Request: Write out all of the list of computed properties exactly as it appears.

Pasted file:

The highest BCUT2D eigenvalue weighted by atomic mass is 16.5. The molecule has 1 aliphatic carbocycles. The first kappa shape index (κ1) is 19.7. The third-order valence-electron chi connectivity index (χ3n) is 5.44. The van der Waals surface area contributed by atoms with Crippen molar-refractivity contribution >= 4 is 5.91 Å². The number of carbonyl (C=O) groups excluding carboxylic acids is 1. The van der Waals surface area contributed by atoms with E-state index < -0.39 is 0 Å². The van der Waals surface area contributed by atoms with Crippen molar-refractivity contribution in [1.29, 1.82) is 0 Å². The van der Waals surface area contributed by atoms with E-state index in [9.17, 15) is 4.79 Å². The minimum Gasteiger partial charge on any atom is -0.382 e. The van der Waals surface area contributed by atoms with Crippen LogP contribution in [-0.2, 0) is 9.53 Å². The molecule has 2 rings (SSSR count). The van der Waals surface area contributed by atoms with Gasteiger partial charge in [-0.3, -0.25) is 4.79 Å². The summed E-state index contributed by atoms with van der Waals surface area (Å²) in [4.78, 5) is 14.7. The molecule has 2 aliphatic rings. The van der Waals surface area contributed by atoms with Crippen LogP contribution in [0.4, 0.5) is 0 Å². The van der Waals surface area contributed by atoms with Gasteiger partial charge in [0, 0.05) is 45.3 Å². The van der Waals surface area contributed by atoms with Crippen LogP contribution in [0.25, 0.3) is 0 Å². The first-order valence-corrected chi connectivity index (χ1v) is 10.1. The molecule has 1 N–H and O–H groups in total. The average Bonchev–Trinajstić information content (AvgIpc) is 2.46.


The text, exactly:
The highest BCUT2D eigenvalue weighted by atomic mass is 16.5. The molecule has 1 aliphatic carbocycles. The first kappa shape index (κ1) is 19.7. The third-order valence-electron chi connectivity index (χ3n) is 5.44. The van der Waals surface area contributed by atoms with Crippen molar-refractivity contribution >= 4 is 5.91 Å². The number of carbonyl (C=O) groups excluding carboxylic acids is 1. The van der Waals surface area contributed by atoms with E-state index < -0.39 is 0 Å². The van der Waals surface area contributed by atoms with Crippen molar-refractivity contribution in [1.29, 1.82) is 0 Å². The van der Waals surface area contributed by atoms with E-state index in [9.17, 15) is 4.79 Å². The minimum Gasteiger partial charge on any atom is -0.382 e. The van der Waals surface area contributed by atoms with Crippen LogP contribution in [-0.2, 0) is 9.53 Å². The molecule has 2 rings (SSSR count). The van der Waals surface area contributed by atoms with Gasteiger partial charge in [-0.3, -0.25) is 4.79 Å². The summed E-state index contributed by atoms with van der Waals surface area (Å²) in [4.78, 5) is 14.7. The molecule has 2 aliphatic rings. The van der Waals surface area contributed by atoms with Crippen LogP contribution in [0.4, 0.5) is 0 Å². The van der Waals surface area contributed by atoms with Gasteiger partial charge in [0, 0.05) is 45.3 Å². The van der Waals surface area contributed by atoms with Crippen LogP contribution in [0.25, 0.3) is 0 Å². The first-order valence-corrected chi connectivity index (χ1v) is 10.1. The molecule has 1 N–H and O–H groups in total. The average Bonchev–Trinajstić information content (AvgIpc) is 2.46.